How To Negotiate More Effectively


“If you can’t go around it, over it, or through it, you had better negotiate with it." — Ashleigh Brilliant

When you don’t get what you want, don’t get angry.  Compliment, disarm, and clarify instead.  Rather than focus on your anger, focus on getting what you want. 

In Feeling Good: The New Mood Therapy Revised and Updated , Dr. David D. Burns writes about complimenting, disarming and clarifying over focusing on your anger.

Here are keys to negotiating more effectively::

  • Find a way to genuinely compliment.  This helps reduce friction.
  • Find a way to agree.  This takes the wind out of their sails and helps build rapport.
  • Clarify and assert what you want. 

I think the key is staying focused on what you want rather than expressing your anger.  Getting angry will escalate emotions and put you in a less resourceful state.

Summary of Steps
According to Burns, here are ways to negotiate more effectively:

  • Step 1 – Compliment
  • Step 2 – Disarm
  • Step 3 – Clarify

Step 1 – Compliment. 
Instead of telling them off, compliment them on what they did right.  It’s an undeniable fact of human nature that few people can resist flattery even if it’s blatantly insincere.  However, since you can find something good about them or their work, you can make your compliment honest. 

Step 2 Disarm
Disarm them if they argue, by finding a way to agree with them regardless of how absurd their statements are.  This will shut them up and take the wind out of their sails.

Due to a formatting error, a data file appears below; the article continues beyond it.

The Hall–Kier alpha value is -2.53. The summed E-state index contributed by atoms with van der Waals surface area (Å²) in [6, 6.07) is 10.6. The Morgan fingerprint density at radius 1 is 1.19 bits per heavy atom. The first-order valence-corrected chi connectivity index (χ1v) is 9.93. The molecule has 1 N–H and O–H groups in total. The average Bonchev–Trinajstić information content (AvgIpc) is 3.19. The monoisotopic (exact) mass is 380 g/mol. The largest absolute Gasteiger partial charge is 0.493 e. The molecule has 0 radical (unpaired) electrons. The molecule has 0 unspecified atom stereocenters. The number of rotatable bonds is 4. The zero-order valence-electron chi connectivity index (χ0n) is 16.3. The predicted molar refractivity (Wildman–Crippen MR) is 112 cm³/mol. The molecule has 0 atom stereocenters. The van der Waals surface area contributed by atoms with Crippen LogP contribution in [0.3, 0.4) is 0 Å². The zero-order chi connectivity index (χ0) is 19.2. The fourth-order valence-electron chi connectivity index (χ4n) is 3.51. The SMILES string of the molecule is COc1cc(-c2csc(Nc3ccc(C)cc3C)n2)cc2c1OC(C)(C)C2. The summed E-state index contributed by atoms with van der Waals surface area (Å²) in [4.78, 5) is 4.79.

Step 3 – Clarify
Clarify your point of view again calmly and firmly.
Repeat the above techniques over and over in varying combinations until the other person gives in or you reach an acceptable compromise.

Additional Recommendations
Burns writes:

“Use ultimatums and intimidating threats only as a last resort, and make sure you are ready and willing to follow through when you do.  As a general principle, use diplomacy in expressing your dissatisfaction with his work.  Avoid labeling him in an insulting way or implying he is bad, evil, malignant, etc.  If you decide to tell him about your negative feelings, do so objectively without magnification or an excess of inflammatory language.  For example, “I resent shoddy work when I feel you have the ability to do a good professional job” is far preferable to ‘You mother —-! Your —- work is an outrage.’”

The key is to stay diplomatic and avoid using insults and threats

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Photo by Andyrob


  1. “Disarm them if they argue, by finding a way to agree with them” is a killing one. I use it all the time and it works perfectly with kids, bosses, customers, … wife.. 😉
    good stuff!

  2. Hey Alik

    I agree. It’s like deciding up front to find common ground, rather than deciding to focus on the differences.

  3. I believe my daughter, 7 years old, beat me to reading this article. She is sure one smooth calm negotiator, gets that from her day. All charm. It’s wonderful.

    Now… to put the ideas in this post into action for me too!

  4. @Jannie – Thanks for stopping by. It sounds like your daughter is a great model to learn from. Some kids just have all the right moves.

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